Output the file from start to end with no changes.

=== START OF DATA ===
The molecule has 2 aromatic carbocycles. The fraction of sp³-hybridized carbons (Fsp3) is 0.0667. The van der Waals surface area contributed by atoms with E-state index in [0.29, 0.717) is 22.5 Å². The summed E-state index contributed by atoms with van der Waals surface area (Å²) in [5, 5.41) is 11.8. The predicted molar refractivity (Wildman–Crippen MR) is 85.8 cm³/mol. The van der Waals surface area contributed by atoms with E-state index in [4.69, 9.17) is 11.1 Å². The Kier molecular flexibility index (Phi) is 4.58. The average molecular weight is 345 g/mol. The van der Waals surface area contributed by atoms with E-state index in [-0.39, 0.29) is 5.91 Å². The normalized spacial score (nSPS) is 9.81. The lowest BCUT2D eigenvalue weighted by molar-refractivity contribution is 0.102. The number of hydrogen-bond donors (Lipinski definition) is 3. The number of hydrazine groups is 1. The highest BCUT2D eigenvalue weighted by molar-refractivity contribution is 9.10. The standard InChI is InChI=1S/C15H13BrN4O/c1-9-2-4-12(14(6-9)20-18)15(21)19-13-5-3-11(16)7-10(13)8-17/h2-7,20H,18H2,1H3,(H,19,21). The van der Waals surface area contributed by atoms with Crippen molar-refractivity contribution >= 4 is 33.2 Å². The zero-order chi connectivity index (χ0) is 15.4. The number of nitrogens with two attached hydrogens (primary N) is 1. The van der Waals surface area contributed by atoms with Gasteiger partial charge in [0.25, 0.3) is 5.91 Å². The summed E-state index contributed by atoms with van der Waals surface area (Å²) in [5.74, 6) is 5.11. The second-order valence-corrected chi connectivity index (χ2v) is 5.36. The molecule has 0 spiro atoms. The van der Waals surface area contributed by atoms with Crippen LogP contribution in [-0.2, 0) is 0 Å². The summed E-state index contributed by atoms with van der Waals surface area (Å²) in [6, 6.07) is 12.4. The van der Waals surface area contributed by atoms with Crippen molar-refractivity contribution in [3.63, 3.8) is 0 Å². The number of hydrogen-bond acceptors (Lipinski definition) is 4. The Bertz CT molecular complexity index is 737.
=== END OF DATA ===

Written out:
The molecule has 2 aromatic carbocycles. The fraction of sp³-hybridized carbons (Fsp3) is 0.0667. The van der Waals surface area contributed by atoms with E-state index in [0.29, 0.717) is 22.5 Å². The summed E-state index contributed by atoms with van der Waals surface area (Å²) in [5, 5.41) is 11.8. The predicted molar refractivity (Wildman–Crippen MR) is 85.8 cm³/mol. The van der Waals surface area contributed by atoms with E-state index in [4.69, 9.17) is 11.1 Å². The Kier molecular flexibility index (Phi) is 4.58. The average molecular weight is 345 g/mol. The van der Waals surface area contributed by atoms with E-state index in [-0.39, 0.29) is 5.91 Å². The normalized spacial score (nSPS) is 9.81. The lowest BCUT2D eigenvalue weighted by molar-refractivity contribution is 0.102. The number of hydrogen-bond donors (Lipinski definition) is 3. The number of hydrazine groups is 1. The highest BCUT2D eigenvalue weighted by molar-refractivity contribution is 9.10. The standard InChI is InChI=1S/C15H13BrN4O/c1-9-2-4-12(14(6-9)20-18)15(21)19-13-5-3-11(16)7-10(13)8-17/h2-7,20H,18H2,1H3,(H,19,21). The van der Waals surface area contributed by atoms with Crippen molar-refractivity contribution >= 4 is 33.2 Å². The zero-order chi connectivity index (χ0) is 15.4. The number of nitrogens with two attached hydrogens (primary N) is 1. The van der Waals surface area contributed by atoms with Gasteiger partial charge in [0.25, 0.3) is 5.91 Å². The summed E-state index contributed by atoms with van der Waals surface area (Å²) in [5.74, 6) is 5.11. The second-order valence-corrected chi connectivity index (χ2v) is 5.36. The molecule has 0 spiro atoms. The van der Waals surface area contributed by atoms with Crippen LogP contribution in [-0.2, 0) is 0 Å². The summed E-state index contributed by atoms with van der Waals surface area (Å²) in [6, 6.07) is 12.4. The van der Waals surface area contributed by atoms with Crippen molar-refractivity contribution in [3.63, 3.8) is 0 Å². The number of hydrogen-bond acceptors (Lipinski definition) is 4. The Bertz CT molecular complexity index is 737.